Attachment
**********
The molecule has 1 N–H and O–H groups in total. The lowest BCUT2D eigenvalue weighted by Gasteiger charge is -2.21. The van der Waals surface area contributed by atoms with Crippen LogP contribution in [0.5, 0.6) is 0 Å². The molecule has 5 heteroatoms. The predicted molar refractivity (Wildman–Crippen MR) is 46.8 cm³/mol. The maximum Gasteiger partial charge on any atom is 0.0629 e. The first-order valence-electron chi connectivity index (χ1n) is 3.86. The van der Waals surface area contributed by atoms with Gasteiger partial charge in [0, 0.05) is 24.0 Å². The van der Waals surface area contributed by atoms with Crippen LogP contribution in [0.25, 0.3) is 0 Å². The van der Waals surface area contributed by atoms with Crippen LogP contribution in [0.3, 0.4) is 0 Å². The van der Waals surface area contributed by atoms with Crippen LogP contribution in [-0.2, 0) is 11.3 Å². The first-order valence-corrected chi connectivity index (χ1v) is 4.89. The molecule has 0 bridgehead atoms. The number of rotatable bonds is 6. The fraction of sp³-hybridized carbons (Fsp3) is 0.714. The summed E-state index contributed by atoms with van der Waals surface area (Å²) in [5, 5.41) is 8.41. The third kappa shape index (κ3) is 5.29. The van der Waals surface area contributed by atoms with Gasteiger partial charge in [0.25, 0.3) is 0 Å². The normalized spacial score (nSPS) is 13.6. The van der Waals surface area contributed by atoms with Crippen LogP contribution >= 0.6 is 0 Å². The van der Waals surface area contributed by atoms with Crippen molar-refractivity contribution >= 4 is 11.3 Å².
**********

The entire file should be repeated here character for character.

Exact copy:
The molecule has 1 N–H and O–H groups in total. The lowest BCUT2D eigenvalue weighted by Gasteiger charge is -2.21. The van der Waals surface area contributed by atoms with Crippen LogP contribution in [0.5, 0.6) is 0 Å². The molecule has 5 heteroatoms. The predicted molar refractivity (Wildman–Crippen MR) is 46.8 cm³/mol. The maximum Gasteiger partial charge on any atom is 0.0629 e. The first-order valence-electron chi connectivity index (χ1n) is 3.86. The van der Waals surface area contributed by atoms with Gasteiger partial charge in [0, 0.05) is 24.0 Å². The van der Waals surface area contributed by atoms with Crippen LogP contribution in [0.25, 0.3) is 0 Å². The van der Waals surface area contributed by atoms with Crippen LogP contribution in [0.3, 0.4) is 0 Å². The van der Waals surface area contributed by atoms with Crippen LogP contribution in [-0.2, 0) is 11.3 Å². The first-order valence-corrected chi connectivity index (χ1v) is 4.89. The molecule has 0 bridgehead atoms. The number of rotatable bonds is 6. The fraction of sp³-hybridized carbons (Fsp3) is 0.714. The summed E-state index contributed by atoms with van der Waals surface area (Å²) in [5, 5.41) is 8.41. The third kappa shape index (κ3) is 5.29. The van der Waals surface area contributed by atoms with Gasteiger partial charge in [0.25, 0.3) is 0 Å². The normalized spacial score (nSPS) is 13.6. The van der Waals surface area contributed by atoms with Crippen LogP contribution >= 0.6 is 0 Å². The van der Waals surface area contributed by atoms with Crippen molar-refractivity contribution >= 4 is 11.3 Å².